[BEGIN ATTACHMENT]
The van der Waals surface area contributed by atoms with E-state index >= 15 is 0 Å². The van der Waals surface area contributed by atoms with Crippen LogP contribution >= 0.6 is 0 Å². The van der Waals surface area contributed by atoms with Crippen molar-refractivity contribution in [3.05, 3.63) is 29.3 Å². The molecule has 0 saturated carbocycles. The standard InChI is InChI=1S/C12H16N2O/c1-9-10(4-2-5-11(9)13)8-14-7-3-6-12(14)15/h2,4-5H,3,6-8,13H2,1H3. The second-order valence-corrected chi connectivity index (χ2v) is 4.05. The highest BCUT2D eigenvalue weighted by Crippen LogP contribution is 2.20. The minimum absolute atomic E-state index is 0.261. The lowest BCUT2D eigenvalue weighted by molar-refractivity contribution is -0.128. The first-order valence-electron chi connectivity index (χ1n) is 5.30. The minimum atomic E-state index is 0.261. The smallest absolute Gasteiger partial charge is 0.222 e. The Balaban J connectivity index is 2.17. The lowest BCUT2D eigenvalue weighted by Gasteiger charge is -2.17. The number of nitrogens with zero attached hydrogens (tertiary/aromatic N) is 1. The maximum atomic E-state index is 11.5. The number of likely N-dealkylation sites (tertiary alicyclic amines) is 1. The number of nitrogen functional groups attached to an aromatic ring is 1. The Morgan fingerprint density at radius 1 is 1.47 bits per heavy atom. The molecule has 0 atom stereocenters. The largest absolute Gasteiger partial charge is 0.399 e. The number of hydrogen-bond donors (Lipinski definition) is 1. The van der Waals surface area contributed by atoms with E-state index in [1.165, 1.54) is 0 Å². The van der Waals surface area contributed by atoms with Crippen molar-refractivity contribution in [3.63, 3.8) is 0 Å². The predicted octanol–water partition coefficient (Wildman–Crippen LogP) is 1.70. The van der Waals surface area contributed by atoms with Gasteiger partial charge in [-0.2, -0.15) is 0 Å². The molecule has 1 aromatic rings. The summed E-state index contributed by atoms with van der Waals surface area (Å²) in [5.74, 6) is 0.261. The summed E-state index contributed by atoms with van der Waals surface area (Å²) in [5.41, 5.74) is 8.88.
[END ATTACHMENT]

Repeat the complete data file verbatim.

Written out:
The van der Waals surface area contributed by atoms with E-state index >= 15 is 0 Å². The van der Waals surface area contributed by atoms with Crippen LogP contribution >= 0.6 is 0 Å². The van der Waals surface area contributed by atoms with Crippen molar-refractivity contribution in [3.05, 3.63) is 29.3 Å². The molecule has 0 saturated carbocycles. The standard InChI is InChI=1S/C12H16N2O/c1-9-10(4-2-5-11(9)13)8-14-7-3-6-12(14)15/h2,4-5H,3,6-8,13H2,1H3. The second-order valence-corrected chi connectivity index (χ2v) is 4.05. The highest BCUT2D eigenvalue weighted by Crippen LogP contribution is 2.20. The minimum absolute atomic E-state index is 0.261. The lowest BCUT2D eigenvalue weighted by molar-refractivity contribution is -0.128. The first-order valence-electron chi connectivity index (χ1n) is 5.30. The minimum atomic E-state index is 0.261. The smallest absolute Gasteiger partial charge is 0.222 e. The Balaban J connectivity index is 2.17. The lowest BCUT2D eigenvalue weighted by Gasteiger charge is -2.17. The number of nitrogens with zero attached hydrogens (tertiary/aromatic N) is 1. The maximum atomic E-state index is 11.5. The number of likely N-dealkylation sites (tertiary alicyclic amines) is 1. The number of nitrogen functional groups attached to an aromatic ring is 1. The Morgan fingerprint density at radius 1 is 1.47 bits per heavy atom. The molecule has 0 atom stereocenters. The largest absolute Gasteiger partial charge is 0.399 e. The number of hydrogen-bond donors (Lipinski definition) is 1. The van der Waals surface area contributed by atoms with E-state index in [1.165, 1.54) is 0 Å². The van der Waals surface area contributed by atoms with Crippen molar-refractivity contribution in [3.63, 3.8) is 0 Å². The predicted octanol–water partition coefficient (Wildman–Crippen LogP) is 1.70. The van der Waals surface area contributed by atoms with Gasteiger partial charge in [-0.2, -0.15) is 0 Å². The molecule has 1 aromatic rings. The summed E-state index contributed by atoms with van der Waals surface area (Å²) in [5.74, 6) is 0.261. The summed E-state index contributed by atoms with van der Waals surface area (Å²) in [5.41, 5.74) is 8.88.